Gorillas in the wild are critically endangered. Too many of them live in European zoos. Now some are supposed to die. The outcry is great.
They actually live in the African rainforest, are intelligent, sensitive and threatened with extinction in the wild: Western lowland gorillas, the smallest of the four gorilla species, are between 1.20 and 1.80 meters tall and in tests achieve an intelligence quotient between 70 and 90
People don’t do much better on average, most people score somewhere between 85 and 115…
In the wild they are critically endangered. The exact number of western lowland gorillas is not known because they inhabit some of the most dense and remote rainforests in Africa.
Because of poaching and disease, the gorilla’s numbers have declined by more than 60% over the last 20 to 25 years.
In contrast, so many of these gorillas live in European zoos and animal parks that it is getting crowded. From a certain age, male animals are often kept separate from younger and female conspecifics.
Zoo operators are therefore considering killing male lowland gorillas, reports the Guardian.
This emerges from previously secret documents from the European Association of Zoos and Aquaria (EAZA).
Castration and culling – that is, targeted killing – are options for reducing overpopulation in zoos, according to the association’s papers. Currently, 463 such gorillas live in the almost 70 EAZA zoos, 212 of them are male.
The gorilla action plan, released to stakeholders in zoos, admits that culling would be “the most appropriate tool if strictly talking from the biological point of view,” but that the decision could be unpopular with the public.
“From a biological point of view, killing is the best means.
“It is wrong in many ways to castrate or kill a healthy gorilla for human convenience.”
Ian Redmond, BBC presenter
Animal rights activists are appalled by the plans.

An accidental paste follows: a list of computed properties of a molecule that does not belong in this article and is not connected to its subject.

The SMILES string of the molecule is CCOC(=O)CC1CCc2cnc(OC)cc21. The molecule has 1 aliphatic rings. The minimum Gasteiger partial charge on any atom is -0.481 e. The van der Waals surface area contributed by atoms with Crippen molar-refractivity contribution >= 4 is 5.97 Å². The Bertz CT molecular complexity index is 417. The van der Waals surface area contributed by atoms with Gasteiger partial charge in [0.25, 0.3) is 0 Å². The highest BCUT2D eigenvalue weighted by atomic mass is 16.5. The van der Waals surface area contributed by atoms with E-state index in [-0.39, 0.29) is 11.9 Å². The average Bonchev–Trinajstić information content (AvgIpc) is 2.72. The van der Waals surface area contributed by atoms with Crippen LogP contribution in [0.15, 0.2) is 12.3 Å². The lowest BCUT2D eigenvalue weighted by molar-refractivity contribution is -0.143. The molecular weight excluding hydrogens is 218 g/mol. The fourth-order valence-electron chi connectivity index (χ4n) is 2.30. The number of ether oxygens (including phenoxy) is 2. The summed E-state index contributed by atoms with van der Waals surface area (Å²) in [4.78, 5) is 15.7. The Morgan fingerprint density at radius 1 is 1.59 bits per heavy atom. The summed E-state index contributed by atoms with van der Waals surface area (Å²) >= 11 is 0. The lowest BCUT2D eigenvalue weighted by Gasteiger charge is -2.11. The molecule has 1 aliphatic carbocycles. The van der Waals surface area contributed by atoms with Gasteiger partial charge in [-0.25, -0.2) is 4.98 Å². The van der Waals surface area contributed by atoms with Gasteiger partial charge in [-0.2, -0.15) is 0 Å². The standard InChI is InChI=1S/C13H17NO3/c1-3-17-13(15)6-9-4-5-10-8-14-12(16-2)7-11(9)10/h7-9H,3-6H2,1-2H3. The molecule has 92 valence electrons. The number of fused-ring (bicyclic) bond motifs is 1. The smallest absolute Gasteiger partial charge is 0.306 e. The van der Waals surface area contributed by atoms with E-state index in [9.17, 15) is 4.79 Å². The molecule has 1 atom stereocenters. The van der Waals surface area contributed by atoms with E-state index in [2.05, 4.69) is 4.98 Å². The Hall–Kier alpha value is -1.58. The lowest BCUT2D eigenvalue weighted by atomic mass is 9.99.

The lowland gorillas are threatened with extinction and are protected by international law.
The conservationist Damian Aspinall, whose foundation has already released gorillas, wants to save the animals.
“It’s so sad that zoos are considering killing gorillas when they can be released into the wild,” Aspinall said.
The world community has only just committed to protecting biodiversity.
However, the release into the wild is difficult, especially with great apes, says primate expert Garrod.
Gorillas from Europe, for example, could introduce diseases into the African wilderness, which would have devastating effects.
In addition, an area would have to be found that is far away from other gorillas – and from villages, in order to avoid conflicts between animals and humans.
Poachers and disease have decimated the population by more than half in the past few decades.
An EAZA spokeswoman confirmed the killing plans to the Guardian as “part of the management plan” (!!!)
The zoos would, however, support reintroduction if the conditions are suitable.
But she also emphasized that there had been no culls so far and that the association would not currently recommend this explicitly. Castration, on the other hand, is common practice to control the number of animals.